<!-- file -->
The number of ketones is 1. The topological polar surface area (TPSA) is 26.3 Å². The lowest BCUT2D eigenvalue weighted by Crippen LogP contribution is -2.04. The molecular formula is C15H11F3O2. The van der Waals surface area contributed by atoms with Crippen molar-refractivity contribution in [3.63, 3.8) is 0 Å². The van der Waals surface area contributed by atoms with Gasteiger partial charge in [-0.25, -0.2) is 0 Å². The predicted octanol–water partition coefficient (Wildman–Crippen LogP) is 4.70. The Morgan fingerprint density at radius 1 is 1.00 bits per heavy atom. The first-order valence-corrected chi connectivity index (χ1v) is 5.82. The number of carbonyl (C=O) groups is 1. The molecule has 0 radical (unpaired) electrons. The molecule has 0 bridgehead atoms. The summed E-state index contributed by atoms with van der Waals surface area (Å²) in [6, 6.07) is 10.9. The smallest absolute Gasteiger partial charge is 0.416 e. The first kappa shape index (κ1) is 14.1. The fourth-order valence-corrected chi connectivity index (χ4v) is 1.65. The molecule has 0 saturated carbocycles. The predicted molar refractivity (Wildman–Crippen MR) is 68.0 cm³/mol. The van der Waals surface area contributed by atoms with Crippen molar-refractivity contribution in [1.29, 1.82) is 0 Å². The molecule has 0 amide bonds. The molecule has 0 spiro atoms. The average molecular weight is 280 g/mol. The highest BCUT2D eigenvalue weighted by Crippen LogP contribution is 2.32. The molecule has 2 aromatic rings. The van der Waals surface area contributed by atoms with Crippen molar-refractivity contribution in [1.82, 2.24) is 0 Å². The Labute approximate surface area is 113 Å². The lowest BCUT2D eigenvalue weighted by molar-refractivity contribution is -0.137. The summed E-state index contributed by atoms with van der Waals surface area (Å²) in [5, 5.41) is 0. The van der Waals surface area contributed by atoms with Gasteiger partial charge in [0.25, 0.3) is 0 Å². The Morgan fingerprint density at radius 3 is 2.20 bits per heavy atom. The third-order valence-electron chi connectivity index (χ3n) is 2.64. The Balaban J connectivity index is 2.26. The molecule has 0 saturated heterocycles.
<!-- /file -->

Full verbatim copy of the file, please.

The number of ketones is 1. The topological polar surface area (TPSA) is 26.3 Å². The lowest BCUT2D eigenvalue weighted by Crippen LogP contribution is -2.04. The molecular formula is C15H11F3O2. The van der Waals surface area contributed by atoms with Crippen molar-refractivity contribution in [3.63, 3.8) is 0 Å². The van der Waals surface area contributed by atoms with Gasteiger partial charge in [-0.25, -0.2) is 0 Å². The predicted octanol–water partition coefficient (Wildman–Crippen LogP) is 4.70. The Morgan fingerprint density at radius 1 is 1.00 bits per heavy atom. The first-order valence-corrected chi connectivity index (χ1v) is 5.82. The number of carbonyl (C=O) groups is 1. The molecule has 0 radical (unpaired) electrons. The molecule has 0 bridgehead atoms. The summed E-state index contributed by atoms with van der Waals surface area (Å²) in [6, 6.07) is 10.9. The smallest absolute Gasteiger partial charge is 0.416 e. The first kappa shape index (κ1) is 14.1. The fourth-order valence-corrected chi connectivity index (χ4v) is 1.65. The molecule has 0 saturated carbocycles. The predicted molar refractivity (Wildman–Crippen MR) is 68.0 cm³/mol. The van der Waals surface area contributed by atoms with Crippen molar-refractivity contribution in [1.29, 1.82) is 0 Å². The molecule has 0 amide bonds. The molecule has 0 spiro atoms. The average molecular weight is 280 g/mol. The highest BCUT2D eigenvalue weighted by Crippen LogP contribution is 2.32. The molecule has 2 aromatic rings. The van der Waals surface area contributed by atoms with Crippen molar-refractivity contribution in [1.82, 2.24) is 0 Å². The Labute approximate surface area is 113 Å². The lowest BCUT2D eigenvalue weighted by molar-refractivity contribution is -0.137. The summed E-state index contributed by atoms with van der Waals surface area (Å²) in [5, 5.41) is 0. The van der Waals surface area contributed by atoms with Gasteiger partial charge in [0.25, 0.3) is 0 Å². The Morgan fingerprint density at radius 3 is 2.20 bits per heavy atom. The third-order valence-electron chi connectivity index (χ3n) is 2.64. The Balaban J connectivity index is 2.26. The molecule has 0 saturated heterocycles.